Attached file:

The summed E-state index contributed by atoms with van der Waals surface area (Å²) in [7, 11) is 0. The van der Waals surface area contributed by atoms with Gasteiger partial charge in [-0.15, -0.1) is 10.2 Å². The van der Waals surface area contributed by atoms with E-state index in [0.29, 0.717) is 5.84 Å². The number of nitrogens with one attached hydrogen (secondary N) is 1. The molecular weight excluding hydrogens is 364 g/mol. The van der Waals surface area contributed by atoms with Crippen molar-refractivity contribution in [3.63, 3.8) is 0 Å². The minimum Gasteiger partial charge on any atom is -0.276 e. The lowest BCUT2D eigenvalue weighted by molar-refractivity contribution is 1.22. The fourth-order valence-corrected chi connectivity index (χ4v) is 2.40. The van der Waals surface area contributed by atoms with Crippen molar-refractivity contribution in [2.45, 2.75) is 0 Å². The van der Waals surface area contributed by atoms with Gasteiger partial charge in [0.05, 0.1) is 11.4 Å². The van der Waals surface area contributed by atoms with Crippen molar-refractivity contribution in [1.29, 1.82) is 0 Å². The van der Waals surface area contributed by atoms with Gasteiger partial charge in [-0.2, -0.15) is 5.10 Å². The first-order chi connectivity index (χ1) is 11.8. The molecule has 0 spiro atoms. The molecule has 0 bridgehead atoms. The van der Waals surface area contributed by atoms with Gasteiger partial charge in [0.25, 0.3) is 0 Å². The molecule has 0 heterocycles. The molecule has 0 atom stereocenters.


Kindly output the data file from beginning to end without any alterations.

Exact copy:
The summed E-state index contributed by atoms with van der Waals surface area (Å²) in [7, 11) is 0. The van der Waals surface area contributed by atoms with Gasteiger partial charge in [-0.15, -0.1) is 10.2 Å². The van der Waals surface area contributed by atoms with E-state index in [0.29, 0.717) is 5.84 Å². The number of nitrogens with one attached hydrogen (secondary N) is 1. The molecular weight excluding hydrogens is 364 g/mol. The van der Waals surface area contributed by atoms with Crippen molar-refractivity contribution in [3.63, 3.8) is 0 Å². The minimum Gasteiger partial charge on any atom is -0.276 e. The lowest BCUT2D eigenvalue weighted by molar-refractivity contribution is 1.22. The fourth-order valence-corrected chi connectivity index (χ4v) is 2.40. The van der Waals surface area contributed by atoms with Crippen molar-refractivity contribution in [2.45, 2.75) is 0 Å². The van der Waals surface area contributed by atoms with Gasteiger partial charge in [0.05, 0.1) is 11.4 Å². The van der Waals surface area contributed by atoms with Crippen molar-refractivity contribution in [1.29, 1.82) is 0 Å². The van der Waals surface area contributed by atoms with Gasteiger partial charge in [-0.2, -0.15) is 5.10 Å². The first-order chi connectivity index (χ1) is 11.8. The molecule has 0 spiro atoms. The molecule has 0 bridgehead atoms. The van der Waals surface area contributed by atoms with Gasteiger partial charge in [0.25, 0.3) is 0 Å². The molecule has 0 heterocycles. The molecule has 0 atom stereocenters.